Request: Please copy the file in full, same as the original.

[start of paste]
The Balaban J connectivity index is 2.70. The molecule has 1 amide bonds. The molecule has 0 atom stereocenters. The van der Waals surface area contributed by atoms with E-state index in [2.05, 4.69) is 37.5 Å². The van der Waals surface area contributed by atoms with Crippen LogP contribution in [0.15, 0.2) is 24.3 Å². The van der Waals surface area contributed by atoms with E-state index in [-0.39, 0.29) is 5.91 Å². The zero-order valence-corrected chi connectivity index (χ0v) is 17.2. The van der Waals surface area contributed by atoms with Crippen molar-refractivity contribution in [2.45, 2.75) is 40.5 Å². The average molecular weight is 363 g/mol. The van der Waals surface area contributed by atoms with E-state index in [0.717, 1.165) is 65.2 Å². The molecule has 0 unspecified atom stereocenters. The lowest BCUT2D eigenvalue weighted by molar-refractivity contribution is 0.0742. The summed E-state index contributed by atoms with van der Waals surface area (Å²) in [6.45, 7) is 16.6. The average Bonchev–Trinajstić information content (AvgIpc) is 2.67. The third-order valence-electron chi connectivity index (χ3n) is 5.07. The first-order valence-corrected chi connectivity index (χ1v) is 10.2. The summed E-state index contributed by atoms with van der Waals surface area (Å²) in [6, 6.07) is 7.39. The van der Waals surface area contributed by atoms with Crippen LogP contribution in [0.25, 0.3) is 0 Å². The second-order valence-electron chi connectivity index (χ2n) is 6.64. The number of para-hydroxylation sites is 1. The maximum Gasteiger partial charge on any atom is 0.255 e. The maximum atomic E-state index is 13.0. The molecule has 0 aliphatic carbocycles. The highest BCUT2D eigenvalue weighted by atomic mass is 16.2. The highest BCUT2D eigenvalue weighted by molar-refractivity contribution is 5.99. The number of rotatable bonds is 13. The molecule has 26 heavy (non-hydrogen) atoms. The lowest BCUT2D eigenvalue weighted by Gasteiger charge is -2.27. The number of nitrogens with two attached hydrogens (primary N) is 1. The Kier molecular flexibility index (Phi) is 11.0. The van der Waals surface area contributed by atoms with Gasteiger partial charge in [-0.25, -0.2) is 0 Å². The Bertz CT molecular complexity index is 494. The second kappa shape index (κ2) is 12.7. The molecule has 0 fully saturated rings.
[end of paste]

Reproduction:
The Balaban J connectivity index is 2.70. The molecule has 1 amide bonds. The molecule has 0 atom stereocenters. The van der Waals surface area contributed by atoms with E-state index in [2.05, 4.69) is 37.5 Å². The van der Waals surface area contributed by atoms with Crippen LogP contribution in [0.15, 0.2) is 24.3 Å². The van der Waals surface area contributed by atoms with E-state index in [-0.39, 0.29) is 5.91 Å². The zero-order valence-corrected chi connectivity index (χ0v) is 17.2. The van der Waals surface area contributed by atoms with Crippen molar-refractivity contribution in [2.45, 2.75) is 40.5 Å². The average molecular weight is 363 g/mol. The van der Waals surface area contributed by atoms with E-state index in [0.717, 1.165) is 65.2 Å². The molecule has 0 unspecified atom stereocenters. The lowest BCUT2D eigenvalue weighted by molar-refractivity contribution is 0.0742. The summed E-state index contributed by atoms with van der Waals surface area (Å²) in [6.45, 7) is 16.6. The average Bonchev–Trinajstić information content (AvgIpc) is 2.67. The third-order valence-electron chi connectivity index (χ3n) is 5.07. The first-order valence-corrected chi connectivity index (χ1v) is 10.2. The summed E-state index contributed by atoms with van der Waals surface area (Å²) in [6, 6.07) is 7.39. The van der Waals surface area contributed by atoms with Crippen LogP contribution in [0.25, 0.3) is 0 Å². The second-order valence-electron chi connectivity index (χ2n) is 6.64. The number of para-hydroxylation sites is 1. The maximum Gasteiger partial charge on any atom is 0.255 e. The maximum atomic E-state index is 13.0. The molecule has 0 aliphatic carbocycles. The highest BCUT2D eigenvalue weighted by atomic mass is 16.2. The highest BCUT2D eigenvalue weighted by molar-refractivity contribution is 5.99. The number of rotatable bonds is 13. The molecule has 26 heavy (non-hydrogen) atoms. The lowest BCUT2D eigenvalue weighted by Gasteiger charge is -2.27. The number of nitrogens with two attached hydrogens (primary N) is 1. The Kier molecular flexibility index (Phi) is 11.0. The van der Waals surface area contributed by atoms with Gasteiger partial charge in [-0.25, -0.2) is 0 Å². The Bertz CT molecular complexity index is 494. The second kappa shape index (κ2) is 12.7. The molecule has 0 fully saturated rings.